BizWorld-ManageDonorsLikeCustomers-02This article is part of a series titled “Lessons from the Biz World” where we explore valuable aspects of the for-profit sector we can apply to nonprofit management and translate into a more efficient, stable and successful organization with a greater impact. 

There are many of parallels that can be drawn between a business’s healthy customer portfolio and a thriving nonprofit donor base. In both cases, it is up to the organization to spur individual patrons to spend or contribute some of their hard-earned cash.

The for-profits and nonprofits who are best at this understand how to keep their target audience coming back and opening their wallets time and time again.

Companies are typically far more effective than nonprofits when it comes to developing these relationships, in part because businesses can make “customer satisfaction” a main pillar of their mission statement. Nonprofits, on the other hand, are focused on fulfilling their charitable mission, so concepts like “donor satisfaction” may end up taking a back seat.

To counteract this, enterprising nonprofit executives can use business tactics to manage their donors more like customers, putting donors at the forefront of their fundraising strategy.


Carlos Leija CDO

Carlos Leija
Chief Development Officer


Melissa Beck CEO

Melissa Beck
Chief Executive Officer


Lessons from the Biz World

For-profit business practices offer many valuable lessons that can be applied to nonprofit management. In this series we look at how these can translate into a more efficient, stable and successful organization with a greater impact.

Lesson 1: Manage capital wisely 

Lesson 2: Invest in good people

Lesson 3: Track & measure EVERYTHING

Lesson 4: Utilize branding strategies 

Lesson 5: Manage your donor base like customers

Lesson 6: Overhead is not negative

Lesson 7: Embrace resistance

“I am incredibly conscious of my ‘profitability’ and ensure that I am financially sustainable just as I would with a business,” explains Melissa Beck, Chief Executive Officer for Big Brothers Big Sisters of Orange County, “I am fully aware that I need to remain net revenue positive. Instead of transferring money to retained earnings at the end of the year, I get to make a larger impact by re-investing those funds into my operations and serving more children.”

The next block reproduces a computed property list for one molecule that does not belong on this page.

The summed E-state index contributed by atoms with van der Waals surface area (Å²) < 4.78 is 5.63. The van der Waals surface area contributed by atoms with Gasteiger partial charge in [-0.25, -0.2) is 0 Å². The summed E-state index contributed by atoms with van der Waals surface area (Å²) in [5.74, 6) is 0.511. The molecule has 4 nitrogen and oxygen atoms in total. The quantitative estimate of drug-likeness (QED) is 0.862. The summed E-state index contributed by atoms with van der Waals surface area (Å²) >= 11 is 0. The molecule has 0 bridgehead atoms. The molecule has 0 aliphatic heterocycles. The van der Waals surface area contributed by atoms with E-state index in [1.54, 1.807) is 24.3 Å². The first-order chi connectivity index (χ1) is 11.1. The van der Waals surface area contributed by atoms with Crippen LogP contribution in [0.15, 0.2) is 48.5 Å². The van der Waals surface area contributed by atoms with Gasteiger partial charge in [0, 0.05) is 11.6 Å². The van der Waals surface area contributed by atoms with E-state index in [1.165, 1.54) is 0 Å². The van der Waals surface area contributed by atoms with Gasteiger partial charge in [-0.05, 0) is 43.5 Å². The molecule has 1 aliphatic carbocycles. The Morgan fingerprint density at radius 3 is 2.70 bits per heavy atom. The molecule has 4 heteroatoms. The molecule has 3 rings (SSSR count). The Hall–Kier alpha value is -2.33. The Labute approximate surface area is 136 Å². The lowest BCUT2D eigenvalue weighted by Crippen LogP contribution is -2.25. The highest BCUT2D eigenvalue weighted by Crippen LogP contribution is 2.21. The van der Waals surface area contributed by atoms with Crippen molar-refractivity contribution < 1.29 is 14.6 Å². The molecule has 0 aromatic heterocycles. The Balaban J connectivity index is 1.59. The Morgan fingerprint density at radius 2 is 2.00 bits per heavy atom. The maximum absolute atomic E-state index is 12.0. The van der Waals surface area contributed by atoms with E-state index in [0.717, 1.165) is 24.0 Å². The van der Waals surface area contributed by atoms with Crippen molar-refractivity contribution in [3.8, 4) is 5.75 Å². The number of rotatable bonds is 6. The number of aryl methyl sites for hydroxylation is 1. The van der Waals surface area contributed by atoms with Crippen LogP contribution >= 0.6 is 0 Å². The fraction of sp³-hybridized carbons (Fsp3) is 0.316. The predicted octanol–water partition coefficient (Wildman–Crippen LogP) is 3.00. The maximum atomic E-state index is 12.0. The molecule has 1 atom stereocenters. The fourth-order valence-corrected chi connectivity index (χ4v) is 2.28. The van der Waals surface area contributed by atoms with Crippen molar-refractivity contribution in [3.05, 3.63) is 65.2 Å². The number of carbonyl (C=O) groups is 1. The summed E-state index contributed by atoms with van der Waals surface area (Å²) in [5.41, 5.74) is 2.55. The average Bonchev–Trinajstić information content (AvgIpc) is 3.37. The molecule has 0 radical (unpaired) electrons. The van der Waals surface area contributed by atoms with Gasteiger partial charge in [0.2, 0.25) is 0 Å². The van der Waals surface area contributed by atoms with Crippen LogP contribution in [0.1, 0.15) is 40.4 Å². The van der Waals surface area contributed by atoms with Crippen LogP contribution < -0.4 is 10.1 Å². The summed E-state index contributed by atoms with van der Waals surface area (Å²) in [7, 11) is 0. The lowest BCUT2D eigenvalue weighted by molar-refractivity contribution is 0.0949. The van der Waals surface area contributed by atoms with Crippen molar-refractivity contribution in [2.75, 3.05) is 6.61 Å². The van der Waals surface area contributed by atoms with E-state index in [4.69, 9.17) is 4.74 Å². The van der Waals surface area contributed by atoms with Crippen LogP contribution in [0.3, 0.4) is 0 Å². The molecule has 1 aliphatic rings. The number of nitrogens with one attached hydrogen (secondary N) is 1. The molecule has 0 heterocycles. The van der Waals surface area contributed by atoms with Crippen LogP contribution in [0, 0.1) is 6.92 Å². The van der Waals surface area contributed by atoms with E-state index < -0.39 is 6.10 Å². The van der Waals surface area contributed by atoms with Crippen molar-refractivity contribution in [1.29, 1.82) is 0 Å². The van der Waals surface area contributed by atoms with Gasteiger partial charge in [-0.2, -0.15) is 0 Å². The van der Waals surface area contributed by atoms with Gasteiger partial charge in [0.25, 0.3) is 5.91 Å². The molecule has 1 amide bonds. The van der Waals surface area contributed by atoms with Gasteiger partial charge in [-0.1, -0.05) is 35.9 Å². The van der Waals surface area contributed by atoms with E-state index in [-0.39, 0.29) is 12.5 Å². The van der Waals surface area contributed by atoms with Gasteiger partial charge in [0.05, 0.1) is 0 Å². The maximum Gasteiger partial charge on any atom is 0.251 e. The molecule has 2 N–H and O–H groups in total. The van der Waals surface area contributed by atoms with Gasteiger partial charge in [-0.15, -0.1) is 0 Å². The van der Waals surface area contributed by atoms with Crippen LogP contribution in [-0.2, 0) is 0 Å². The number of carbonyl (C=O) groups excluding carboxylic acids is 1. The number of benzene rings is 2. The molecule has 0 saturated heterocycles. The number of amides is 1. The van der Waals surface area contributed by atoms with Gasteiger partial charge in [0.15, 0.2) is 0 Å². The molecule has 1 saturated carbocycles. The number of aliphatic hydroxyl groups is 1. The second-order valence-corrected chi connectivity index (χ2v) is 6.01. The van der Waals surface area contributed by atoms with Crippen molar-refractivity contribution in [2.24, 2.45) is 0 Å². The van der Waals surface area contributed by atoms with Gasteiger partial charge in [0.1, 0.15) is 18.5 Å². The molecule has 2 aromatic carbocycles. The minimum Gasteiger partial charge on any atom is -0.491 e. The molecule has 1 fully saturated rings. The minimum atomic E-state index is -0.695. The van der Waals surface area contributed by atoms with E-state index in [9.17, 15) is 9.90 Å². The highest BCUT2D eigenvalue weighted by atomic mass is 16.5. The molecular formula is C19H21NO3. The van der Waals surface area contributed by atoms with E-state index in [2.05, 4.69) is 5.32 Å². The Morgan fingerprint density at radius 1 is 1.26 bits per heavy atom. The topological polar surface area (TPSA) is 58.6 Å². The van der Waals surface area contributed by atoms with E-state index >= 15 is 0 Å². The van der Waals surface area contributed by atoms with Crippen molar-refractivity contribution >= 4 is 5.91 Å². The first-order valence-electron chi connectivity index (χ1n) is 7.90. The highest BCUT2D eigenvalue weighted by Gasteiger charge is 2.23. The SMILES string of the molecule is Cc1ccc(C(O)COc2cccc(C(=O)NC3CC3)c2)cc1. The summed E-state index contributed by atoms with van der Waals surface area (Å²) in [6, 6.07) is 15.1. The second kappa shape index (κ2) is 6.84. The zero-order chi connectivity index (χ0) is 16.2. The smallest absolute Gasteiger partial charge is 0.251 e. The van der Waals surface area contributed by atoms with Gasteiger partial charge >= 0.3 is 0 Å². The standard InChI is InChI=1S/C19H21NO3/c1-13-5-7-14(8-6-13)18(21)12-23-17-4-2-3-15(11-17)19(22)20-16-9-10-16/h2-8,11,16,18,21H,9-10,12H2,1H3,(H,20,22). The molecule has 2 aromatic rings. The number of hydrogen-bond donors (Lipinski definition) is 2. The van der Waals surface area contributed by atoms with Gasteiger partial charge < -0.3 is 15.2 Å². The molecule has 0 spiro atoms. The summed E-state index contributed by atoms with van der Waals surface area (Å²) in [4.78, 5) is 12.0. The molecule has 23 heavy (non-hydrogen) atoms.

Make keeping in touch with key donors a priority so that those who play a pivotal role in the Nonprofit’s success feel appreciated and informed. This is a nice way to show that your nonprofit genuinely appreciates those who have made a difference, plus it can also inspire them to make additional donations.

“Longevity and accessibility are really key,” says Carlos Leija, Chief Development Officer for the Orangewood Children’s Foundation, “Using your ears more than using your mouth. Understanding the motivation of your donors ‒ because ultimately that’s the only way you’re really going to get them invested in you for a long time.”

Remember to step back and look at your donor base through a strategic lens. Capture and use analytics to your advantage in order to multiply your audience and boost future donations. Like a for-profit sales team, develop upsell, cross-sell and retention strategies to grow your base and fuel the success of future fundraising initiatives.

  • Upselling strategies will effectively get donors to donate larger amounts.
  • Cross-selling means getting donors to donate more times throughout the year to multiple campaigns showcasing different causes within the Nonprofit.
  • Retention selling means keeping the charity top of mind for donors without being overwhelming; you don’t want them to lose interest and donate elsewhere!

Communication should always be at the heart of these initiatives. Develop meaningful communication that builds on existing relationships with additional goals focused on gaining new members. Just like any company selling a product or service, if you can discover how to create value for your target audience, they will continue to be active and donate more every year. They will also be more likely to spread your message and mission to friends, family and other contacts.

Whether your goal is impact or profit, or you’re targeting donors or customers, the objective remains the same. Organizations must treat their most dedicated patrons in such a way that it will keep them coming back to open their wallets and help fund their mission time and time again.